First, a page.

Genetics may have larger-than-expected influence on cerebral palsy incidence

Cerebral palsy incidence may have a stronger genetic cause than previously thought, according to a review published in the American Journal of Obstetrics & Gynecology.

Members of the Australian Cerebral Palsy Research Group, based at the University of Adelaide’s Robinson Research Institute, argue that up to 45% of cerebral palsy cases can be genetic, leading them to call for an end to unnecessary caesareans and arbitrary litigation against obstetric staff.

This research builds on previous data, which demonstrated that at least 14% of cerebral palsy cases were likely to be caused by a genetic mutation. The group expects that percentage to increase as genetic sequencing techniques evolve, according to a press release.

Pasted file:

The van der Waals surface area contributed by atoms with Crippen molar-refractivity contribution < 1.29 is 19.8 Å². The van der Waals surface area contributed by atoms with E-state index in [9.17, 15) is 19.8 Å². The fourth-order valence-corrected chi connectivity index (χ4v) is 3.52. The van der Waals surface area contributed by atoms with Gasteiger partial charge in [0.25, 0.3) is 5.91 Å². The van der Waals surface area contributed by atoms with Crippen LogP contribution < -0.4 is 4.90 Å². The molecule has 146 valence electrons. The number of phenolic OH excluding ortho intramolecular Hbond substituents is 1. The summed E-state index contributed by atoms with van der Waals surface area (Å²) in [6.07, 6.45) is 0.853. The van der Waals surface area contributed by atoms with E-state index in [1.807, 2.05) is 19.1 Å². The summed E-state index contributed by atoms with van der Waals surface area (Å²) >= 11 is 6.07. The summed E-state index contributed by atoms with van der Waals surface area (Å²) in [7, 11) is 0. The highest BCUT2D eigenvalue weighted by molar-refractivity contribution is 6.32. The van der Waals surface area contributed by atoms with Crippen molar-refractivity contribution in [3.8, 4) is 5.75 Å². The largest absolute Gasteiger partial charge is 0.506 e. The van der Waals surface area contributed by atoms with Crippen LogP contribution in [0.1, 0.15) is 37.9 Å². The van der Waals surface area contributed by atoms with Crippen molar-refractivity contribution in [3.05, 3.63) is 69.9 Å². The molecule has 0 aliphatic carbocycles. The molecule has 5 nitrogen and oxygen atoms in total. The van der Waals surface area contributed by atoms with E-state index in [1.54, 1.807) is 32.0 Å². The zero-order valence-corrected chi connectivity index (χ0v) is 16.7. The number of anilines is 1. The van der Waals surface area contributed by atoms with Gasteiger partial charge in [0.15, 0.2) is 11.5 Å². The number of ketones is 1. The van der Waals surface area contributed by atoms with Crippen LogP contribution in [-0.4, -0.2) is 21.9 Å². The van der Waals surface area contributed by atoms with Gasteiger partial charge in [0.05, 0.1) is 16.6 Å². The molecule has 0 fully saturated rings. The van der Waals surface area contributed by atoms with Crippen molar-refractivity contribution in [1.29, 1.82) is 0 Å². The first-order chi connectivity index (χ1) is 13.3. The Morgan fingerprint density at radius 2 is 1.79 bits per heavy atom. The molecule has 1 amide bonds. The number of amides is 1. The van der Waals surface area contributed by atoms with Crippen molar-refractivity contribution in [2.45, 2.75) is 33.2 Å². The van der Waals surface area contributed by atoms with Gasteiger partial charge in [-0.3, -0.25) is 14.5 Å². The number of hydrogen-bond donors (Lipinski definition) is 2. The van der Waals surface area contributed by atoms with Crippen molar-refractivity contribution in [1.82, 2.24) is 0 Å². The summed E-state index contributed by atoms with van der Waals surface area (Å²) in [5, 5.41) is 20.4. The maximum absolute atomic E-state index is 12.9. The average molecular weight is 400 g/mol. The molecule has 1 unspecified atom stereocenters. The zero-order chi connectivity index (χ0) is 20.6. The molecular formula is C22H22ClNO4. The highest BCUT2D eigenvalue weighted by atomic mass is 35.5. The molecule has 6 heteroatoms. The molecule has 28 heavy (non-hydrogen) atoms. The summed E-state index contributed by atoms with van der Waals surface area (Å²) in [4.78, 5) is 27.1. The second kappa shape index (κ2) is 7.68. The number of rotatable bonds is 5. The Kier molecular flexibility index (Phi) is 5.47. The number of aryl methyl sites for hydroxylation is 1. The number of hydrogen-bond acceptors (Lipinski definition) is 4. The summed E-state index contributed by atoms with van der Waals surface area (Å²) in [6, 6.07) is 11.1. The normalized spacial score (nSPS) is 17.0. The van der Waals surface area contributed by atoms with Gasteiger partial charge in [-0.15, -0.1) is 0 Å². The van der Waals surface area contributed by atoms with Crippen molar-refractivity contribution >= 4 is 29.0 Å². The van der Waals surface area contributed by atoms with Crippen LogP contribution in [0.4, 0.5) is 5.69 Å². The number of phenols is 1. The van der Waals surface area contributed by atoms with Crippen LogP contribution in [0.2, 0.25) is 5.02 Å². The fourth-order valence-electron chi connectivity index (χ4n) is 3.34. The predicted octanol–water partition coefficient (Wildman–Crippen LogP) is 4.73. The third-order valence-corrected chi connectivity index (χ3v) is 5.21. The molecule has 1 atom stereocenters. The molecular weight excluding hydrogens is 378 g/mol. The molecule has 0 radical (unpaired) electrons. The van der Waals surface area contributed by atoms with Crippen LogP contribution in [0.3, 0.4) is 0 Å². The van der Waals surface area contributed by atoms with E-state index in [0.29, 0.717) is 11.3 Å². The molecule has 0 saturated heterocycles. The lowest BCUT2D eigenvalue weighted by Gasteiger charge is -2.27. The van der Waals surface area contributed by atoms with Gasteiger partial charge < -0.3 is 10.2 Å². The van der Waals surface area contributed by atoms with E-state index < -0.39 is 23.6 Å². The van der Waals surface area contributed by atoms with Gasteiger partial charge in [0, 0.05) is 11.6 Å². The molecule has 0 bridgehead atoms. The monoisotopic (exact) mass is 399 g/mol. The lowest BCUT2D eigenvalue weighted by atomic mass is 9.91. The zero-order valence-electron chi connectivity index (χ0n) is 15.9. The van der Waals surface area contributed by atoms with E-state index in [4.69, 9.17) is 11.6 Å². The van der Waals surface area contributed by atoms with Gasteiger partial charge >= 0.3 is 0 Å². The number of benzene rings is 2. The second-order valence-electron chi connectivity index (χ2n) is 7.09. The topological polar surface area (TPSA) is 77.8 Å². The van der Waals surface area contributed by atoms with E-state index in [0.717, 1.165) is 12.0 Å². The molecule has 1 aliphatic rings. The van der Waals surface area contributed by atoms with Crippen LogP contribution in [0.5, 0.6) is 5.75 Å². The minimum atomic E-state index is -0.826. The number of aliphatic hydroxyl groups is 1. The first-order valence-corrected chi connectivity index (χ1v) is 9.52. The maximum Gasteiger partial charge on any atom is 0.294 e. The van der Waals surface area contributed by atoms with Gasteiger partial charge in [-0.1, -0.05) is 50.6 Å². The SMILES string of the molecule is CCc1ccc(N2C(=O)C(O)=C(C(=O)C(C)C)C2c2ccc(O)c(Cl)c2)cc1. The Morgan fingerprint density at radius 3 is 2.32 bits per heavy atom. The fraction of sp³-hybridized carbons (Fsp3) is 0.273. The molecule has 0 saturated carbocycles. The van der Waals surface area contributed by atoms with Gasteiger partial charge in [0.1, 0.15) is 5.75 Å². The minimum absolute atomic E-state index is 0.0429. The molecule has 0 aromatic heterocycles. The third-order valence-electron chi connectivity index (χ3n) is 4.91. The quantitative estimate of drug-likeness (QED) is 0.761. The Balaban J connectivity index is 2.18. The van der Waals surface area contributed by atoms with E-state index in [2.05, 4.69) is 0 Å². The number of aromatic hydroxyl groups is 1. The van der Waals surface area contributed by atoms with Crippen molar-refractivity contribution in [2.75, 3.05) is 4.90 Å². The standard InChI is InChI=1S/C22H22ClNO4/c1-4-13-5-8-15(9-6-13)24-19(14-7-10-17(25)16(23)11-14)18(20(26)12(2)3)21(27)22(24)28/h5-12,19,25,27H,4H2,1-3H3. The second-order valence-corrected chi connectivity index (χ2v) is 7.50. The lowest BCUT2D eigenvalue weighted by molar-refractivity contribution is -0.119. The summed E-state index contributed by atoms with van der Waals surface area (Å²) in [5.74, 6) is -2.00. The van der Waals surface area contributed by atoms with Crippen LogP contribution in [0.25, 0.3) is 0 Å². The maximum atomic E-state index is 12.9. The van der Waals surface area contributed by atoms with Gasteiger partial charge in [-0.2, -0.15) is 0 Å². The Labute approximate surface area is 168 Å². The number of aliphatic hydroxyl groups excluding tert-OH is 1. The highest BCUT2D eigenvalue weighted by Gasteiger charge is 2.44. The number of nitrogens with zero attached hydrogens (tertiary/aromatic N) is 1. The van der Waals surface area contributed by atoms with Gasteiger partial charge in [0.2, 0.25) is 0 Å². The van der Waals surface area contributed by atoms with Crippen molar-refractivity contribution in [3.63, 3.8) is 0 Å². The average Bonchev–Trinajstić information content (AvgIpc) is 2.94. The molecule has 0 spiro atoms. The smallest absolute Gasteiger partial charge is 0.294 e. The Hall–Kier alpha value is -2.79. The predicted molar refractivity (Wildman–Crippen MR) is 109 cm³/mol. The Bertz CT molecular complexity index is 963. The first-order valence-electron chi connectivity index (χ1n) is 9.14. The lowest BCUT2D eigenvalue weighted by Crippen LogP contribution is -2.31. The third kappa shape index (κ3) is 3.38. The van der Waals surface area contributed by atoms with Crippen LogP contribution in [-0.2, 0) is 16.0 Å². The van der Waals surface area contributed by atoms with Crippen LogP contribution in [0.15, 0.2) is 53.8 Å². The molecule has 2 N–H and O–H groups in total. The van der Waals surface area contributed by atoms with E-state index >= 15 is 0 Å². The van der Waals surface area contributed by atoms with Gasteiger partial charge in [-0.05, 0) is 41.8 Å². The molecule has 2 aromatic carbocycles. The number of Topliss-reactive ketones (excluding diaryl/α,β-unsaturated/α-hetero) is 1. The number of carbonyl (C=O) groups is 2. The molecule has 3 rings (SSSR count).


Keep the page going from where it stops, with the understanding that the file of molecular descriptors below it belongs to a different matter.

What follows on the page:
“Many children who have received a diagnosis of cerebral palsy may have an inherited or spontaneous genetic cause,” Suzanna Thompson, PhD, a pediatric neurologist at the Women’s and Children’s Hospital, Adelaide, and co-author of the paper, said in a press release. “This is exciting because we can now focus research on the beginning of pregnancy and not so unfruitfully on the circumstances of birth.”

Further research is needed, but the researchers believe that eventually, cerebral palsy genetic testing before, during and after pregnancy will be introduced as a method of prevention, according to the release.


Thompson S, et al. Am J Obstet Gynecol. 2015; doi:10.1016/j.ajog.2015.05.034.

Disclosure: The researchers report no relevant financial disclosures.

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